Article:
Friday 2nd October – Gosforth Park to Durham City

Friday 2nd October – Gosforth Park to Durham City

This morning I’m making my way to Durham City, my stop over tonight will be a Premier Inn at the village of Pity Me, just on the outskirts of the city. The route will follow local cycle routes & roads.

Durham City lies on the River Wear & is well known for its Norman Cathedral & 11th century castle. Local legend States the city was founded AD 995 by divine intervention when St Cuthbert stopped at the hill of Warden Law. As well as being born in the city myself some other notable people are associated with Durham such as Rowan Atkinson, actor, Matt Baker, TV presenter, Tony Blair (attended the Chorister School 1961-1966), Barnabe Barnes (1571-1609), Elizabethan Poet died here & Count Joseph Boriwlaski (1739-1837), a dwarf spent the last years of his life in Durham.

The ride out through the city of Newcastle was surprisingly easy with clearly marked local cycle routes as well as use of the bus lanes. It was about 4 miles to reach the famous Tyne Bridge which I crossed into Gateshead. Scotland Oct 2015 052

Once again clearly marked cycle routes took me through old residential areas along the Durham Road, it’s not so affluent around here with lots of derelict shops & empty terraced houses. The mortality rate must be bad around here as a lot of the surviving shops are now funeral parlours, but then I think it’s the sort of area where if you walked into one of the greasy spoon cafes & asked for a bowl of muesli you’d get thrown out. Durham Road has a gradual incline up to a place called Low Fell at the top of the hill I came upon Sherrifs Hill.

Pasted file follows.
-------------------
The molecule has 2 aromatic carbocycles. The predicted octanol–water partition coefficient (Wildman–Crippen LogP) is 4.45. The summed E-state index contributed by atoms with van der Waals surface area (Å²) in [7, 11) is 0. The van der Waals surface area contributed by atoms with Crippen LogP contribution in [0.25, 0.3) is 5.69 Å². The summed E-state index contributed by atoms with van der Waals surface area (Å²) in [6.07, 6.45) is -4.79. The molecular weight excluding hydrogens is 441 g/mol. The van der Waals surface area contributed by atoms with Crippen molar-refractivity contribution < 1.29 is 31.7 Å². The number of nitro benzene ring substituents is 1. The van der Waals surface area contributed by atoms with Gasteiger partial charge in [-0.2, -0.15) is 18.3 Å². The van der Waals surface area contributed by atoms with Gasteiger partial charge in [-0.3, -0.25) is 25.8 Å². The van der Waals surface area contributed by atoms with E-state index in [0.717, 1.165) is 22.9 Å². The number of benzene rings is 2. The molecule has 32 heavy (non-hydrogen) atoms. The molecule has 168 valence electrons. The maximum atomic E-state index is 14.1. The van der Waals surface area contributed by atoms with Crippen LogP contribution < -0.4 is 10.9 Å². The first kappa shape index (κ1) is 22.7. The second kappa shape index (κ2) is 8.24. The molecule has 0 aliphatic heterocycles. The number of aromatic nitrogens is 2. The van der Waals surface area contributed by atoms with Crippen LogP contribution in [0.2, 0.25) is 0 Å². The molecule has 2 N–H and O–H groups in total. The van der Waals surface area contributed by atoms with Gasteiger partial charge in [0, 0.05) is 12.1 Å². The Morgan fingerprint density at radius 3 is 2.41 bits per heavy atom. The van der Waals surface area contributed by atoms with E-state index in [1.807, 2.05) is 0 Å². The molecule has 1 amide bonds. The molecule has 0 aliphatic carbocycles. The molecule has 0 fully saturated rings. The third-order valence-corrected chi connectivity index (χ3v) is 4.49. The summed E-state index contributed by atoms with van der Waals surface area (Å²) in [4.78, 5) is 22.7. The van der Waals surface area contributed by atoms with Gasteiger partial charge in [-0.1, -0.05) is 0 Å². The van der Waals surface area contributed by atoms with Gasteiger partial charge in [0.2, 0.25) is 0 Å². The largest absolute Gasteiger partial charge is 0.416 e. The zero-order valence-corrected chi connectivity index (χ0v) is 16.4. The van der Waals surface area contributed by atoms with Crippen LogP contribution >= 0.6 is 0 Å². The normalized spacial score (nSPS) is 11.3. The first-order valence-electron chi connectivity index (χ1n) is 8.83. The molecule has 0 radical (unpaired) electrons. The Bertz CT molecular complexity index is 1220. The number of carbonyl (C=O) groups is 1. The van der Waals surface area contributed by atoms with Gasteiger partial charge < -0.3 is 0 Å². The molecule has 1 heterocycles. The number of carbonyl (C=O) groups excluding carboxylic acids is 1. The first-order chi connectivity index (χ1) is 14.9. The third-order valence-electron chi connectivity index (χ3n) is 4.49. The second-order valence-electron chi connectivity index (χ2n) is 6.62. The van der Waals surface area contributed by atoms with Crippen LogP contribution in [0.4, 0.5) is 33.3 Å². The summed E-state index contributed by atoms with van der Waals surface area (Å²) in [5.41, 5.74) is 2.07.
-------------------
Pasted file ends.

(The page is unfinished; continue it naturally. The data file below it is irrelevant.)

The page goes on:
I then headed for Chester let Street, the home of Durham County Cricket Ground, on the way I stopped close to the huge rusting landmark figure called The Angel of the North overlooking the A1. It was designed by Sir Anthony Gormley & completed in 1998, it measures 66 feet high & 177 feet across.

I then entered County Durham & passed through Chester le Street, originating from Roman times when it was called Concangis, it’s now the home of Durham County Cricket ground. On the evening of  5 October 1936 the Jarrow marchers stopped at the town centre after their first days walk.

Riding along the main A690 road I reached the end of today’s ride – Pity Me on the outskirts of the city of Durham. There are various theories on the origin of the name. Most likely as speculated in the Oxford Dictionary of British Place Names it’s simply a “whimsical name bestowed in the 19th century on a place considered desolate, exposed or difficult to cultivate “. It’s also speculated that it comes from Pithead Mere, referring to an extended area of boggy waste ground onto which the outwash from minehead pumping engines was discharged. Personally I feel that both these theories are a good description of the place today.

Tonight I’m staying at a Premier Inn which is secreted away on a retail park, finding it drained a good portion of battery charge life from my iPhone.

Today I did a paltry 24 miles & so was at my hotel quite early but decided against exploring this “desolate, exposed, uncultivated boggy waste ground”.

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